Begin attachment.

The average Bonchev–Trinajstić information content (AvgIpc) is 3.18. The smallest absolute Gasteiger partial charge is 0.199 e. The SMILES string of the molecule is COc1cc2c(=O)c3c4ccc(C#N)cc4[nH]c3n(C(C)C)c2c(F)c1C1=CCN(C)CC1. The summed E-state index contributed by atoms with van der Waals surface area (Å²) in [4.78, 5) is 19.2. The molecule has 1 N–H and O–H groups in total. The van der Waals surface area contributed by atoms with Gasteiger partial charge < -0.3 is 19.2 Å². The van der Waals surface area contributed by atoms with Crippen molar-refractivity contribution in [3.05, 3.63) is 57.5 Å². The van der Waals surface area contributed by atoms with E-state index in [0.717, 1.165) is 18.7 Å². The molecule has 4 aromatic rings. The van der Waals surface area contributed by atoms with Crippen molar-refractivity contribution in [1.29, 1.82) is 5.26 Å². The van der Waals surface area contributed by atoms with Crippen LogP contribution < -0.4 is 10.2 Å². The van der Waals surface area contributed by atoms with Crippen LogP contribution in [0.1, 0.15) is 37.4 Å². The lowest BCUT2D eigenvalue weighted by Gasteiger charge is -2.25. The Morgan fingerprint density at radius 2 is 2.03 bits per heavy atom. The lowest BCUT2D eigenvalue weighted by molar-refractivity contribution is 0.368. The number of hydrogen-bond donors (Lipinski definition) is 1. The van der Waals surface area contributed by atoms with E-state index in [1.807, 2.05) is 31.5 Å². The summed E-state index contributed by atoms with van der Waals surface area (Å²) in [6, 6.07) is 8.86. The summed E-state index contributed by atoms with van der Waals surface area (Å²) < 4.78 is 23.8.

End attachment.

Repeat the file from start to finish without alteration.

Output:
The average Bonchev–Trinajstić information content (AvgIpc) is 3.18. The smallest absolute Gasteiger partial charge is 0.199 e. The SMILES string of the molecule is COc1cc2c(=O)c3c4ccc(C#N)cc4[nH]c3n(C(C)C)c2c(F)c1C1=CCN(C)CC1. The summed E-state index contributed by atoms with van der Waals surface area (Å²) in [4.78, 5) is 19.2. The molecule has 1 N–H and O–H groups in total. The van der Waals surface area contributed by atoms with Gasteiger partial charge < -0.3 is 19.2 Å². The van der Waals surface area contributed by atoms with Crippen molar-refractivity contribution in [3.05, 3.63) is 57.5 Å². The van der Waals surface area contributed by atoms with E-state index in [0.717, 1.165) is 18.7 Å². The molecule has 4 aromatic rings. The van der Waals surface area contributed by atoms with Crippen molar-refractivity contribution in [1.29, 1.82) is 5.26 Å². The van der Waals surface area contributed by atoms with Crippen LogP contribution < -0.4 is 10.2 Å². The van der Waals surface area contributed by atoms with Crippen LogP contribution in [0.1, 0.15) is 37.4 Å². The lowest BCUT2D eigenvalue weighted by Gasteiger charge is -2.25. The Morgan fingerprint density at radius 2 is 2.03 bits per heavy atom. The lowest BCUT2D eigenvalue weighted by molar-refractivity contribution is 0.368. The number of hydrogen-bond donors (Lipinski definition) is 1. The van der Waals surface area contributed by atoms with E-state index in [1.807, 2.05) is 31.5 Å². The summed E-state index contributed by atoms with van der Waals surface area (Å²) in [6, 6.07) is 8.86. The summed E-state index contributed by atoms with van der Waals surface area (Å²) < 4.78 is 23.8.